By 1966, Barrett Strong, the singer on Motown Records’ first hit single, “Money (That’s What I Want),” had the core of a song based on expression that emanated from the Civil War era. Slaves in the United States passed along information via a “human grapevine.” In Strong’s time he often heard people passing along gossip, saying they “heard it through the grapevine.” With that line as the chorus and a bass line, he brought the song to Norman Whitfield, who added lyrics about someone who hears gossip that their lover is unfaithful and will leave him/her for another lover.
Whitfield produced a version of their new song, “I Heard It Through the Grapevine,” with Smokey Robinsons and the Miracles, but Motown chief Berry Gordy, Jr. rejected it.
In 1967, Whitfield entered the studio with Marvin Gaye. At the time Gaye was married to Berry Gordy’s sister Anna. Gaye heard that Anna was being unfaithful to him. The lyrics surely resonated with him (though in (un)fairness, he was cheating on Anna). To wring more emotion out of Gaye, Whitfield had him perform the song in a higher key than he normally used. This did not sit well with Gaye, who is quoted in his biography as saying “Norman and I came within a fraction of an inch of fighting. He thought I as a prick because I wasn’t about to be intimidated by him. We clashed. He made me sing in keys much higher than I was used to. He had me reaching for notes that caused my throat veins to bulge.”
All may have been for naught, as Berry Gordy rejected the Gaye recording as well.
In June of 1967, Aretha Franklin went to #1 with her version of Otis Redding’s “Respect.” With that record as his model, Whitfield again brought “I Heard It Through the Grapevine” into the studio later that year, this time with Gladys Knight and the Pips. This version was faster than the versions he produced for the Miracles and Gaye, with the intention to “out-funk” Aretha.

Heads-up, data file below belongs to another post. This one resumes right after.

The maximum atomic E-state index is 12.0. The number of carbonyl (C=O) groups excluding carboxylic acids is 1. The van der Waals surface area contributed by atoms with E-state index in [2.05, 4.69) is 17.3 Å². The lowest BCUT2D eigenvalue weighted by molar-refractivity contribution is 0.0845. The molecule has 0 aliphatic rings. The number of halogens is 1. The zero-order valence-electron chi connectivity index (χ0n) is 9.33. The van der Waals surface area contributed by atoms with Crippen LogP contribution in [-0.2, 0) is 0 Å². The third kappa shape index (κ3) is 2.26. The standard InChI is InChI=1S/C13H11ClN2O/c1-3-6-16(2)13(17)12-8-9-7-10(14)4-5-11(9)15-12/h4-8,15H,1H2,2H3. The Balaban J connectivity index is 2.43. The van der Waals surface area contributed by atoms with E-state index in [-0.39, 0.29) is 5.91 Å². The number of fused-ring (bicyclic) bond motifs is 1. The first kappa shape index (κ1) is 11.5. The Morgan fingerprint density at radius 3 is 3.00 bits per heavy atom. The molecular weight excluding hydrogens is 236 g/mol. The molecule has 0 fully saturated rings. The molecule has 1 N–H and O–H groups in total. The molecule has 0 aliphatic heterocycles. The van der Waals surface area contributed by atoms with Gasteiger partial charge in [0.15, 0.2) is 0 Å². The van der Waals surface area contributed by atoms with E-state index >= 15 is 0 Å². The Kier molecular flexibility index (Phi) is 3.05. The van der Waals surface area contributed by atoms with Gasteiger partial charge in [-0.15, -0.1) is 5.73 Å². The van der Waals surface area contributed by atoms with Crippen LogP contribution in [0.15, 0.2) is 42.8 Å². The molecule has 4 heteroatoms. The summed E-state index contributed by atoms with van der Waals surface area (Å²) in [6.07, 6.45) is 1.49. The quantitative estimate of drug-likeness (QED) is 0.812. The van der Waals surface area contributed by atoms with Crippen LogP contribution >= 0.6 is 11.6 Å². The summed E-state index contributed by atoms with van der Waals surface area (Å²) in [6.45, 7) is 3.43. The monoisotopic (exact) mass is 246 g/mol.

Gordy reluctantly approved the Pips version for release. It rose to #2 on the pop chart and went to #1 on the r&b chart, where it remained for six weeks. It became Motown’s biggest-selling single to that point.
The Gaye version ended up on his 1968 album In the Groove. The first single from that album, “Chained,” hit #32 on the pop chart. “Grapevine” got the attention of some radio disc jockeys, who gave it airplay. Said Gordy, “The DJs played it so much off the album that we had to release it as a single.”
Marvin Gaye’s version of “I Heard It Through the Grapevine” was released as a single in fall of 1968. In mid-December it went to #1 on both the pop and r&b chart, and stayed on top of each for seven weeks, becoming Motown’s biggest hit to date. The week this went to #1 on the pop chart, Motown had the top three hits (#2 was “Love Child” by Diana Ross & the Supremes and #3 was “For Once in My Life” by Stevie Wonder.) The company held onto the top three for four consecutive weeks. “I Heard It through the Grapevine” bookended the r&b #1 slot in ’68 – the Pips’ version was #1 on January 1 and Gaye’s was #1 on Dec. 31.
By the time his “Grapevine” was released Marvin Gaye already had 23 top 40 pop hits. This was his first #1.
Gaye’s version made Rolling Stone’s list of the Greatest Songs of All Time and was inducted into the Grammy Hall of Fame.
“I Heard It Through The Grapevine” was the first collaboration between Barrett Strong and Norman Whitfield. The duo went on to compose “Papa Was a Rollin’ Stone” and “Just My Imagination (Running Away with Me)” for The Temptations.
Marvin Gaye died at age 44 on April 1, 1984, shot to death by his father the day before his birthday. The gun used was a Christmas present from Marvin.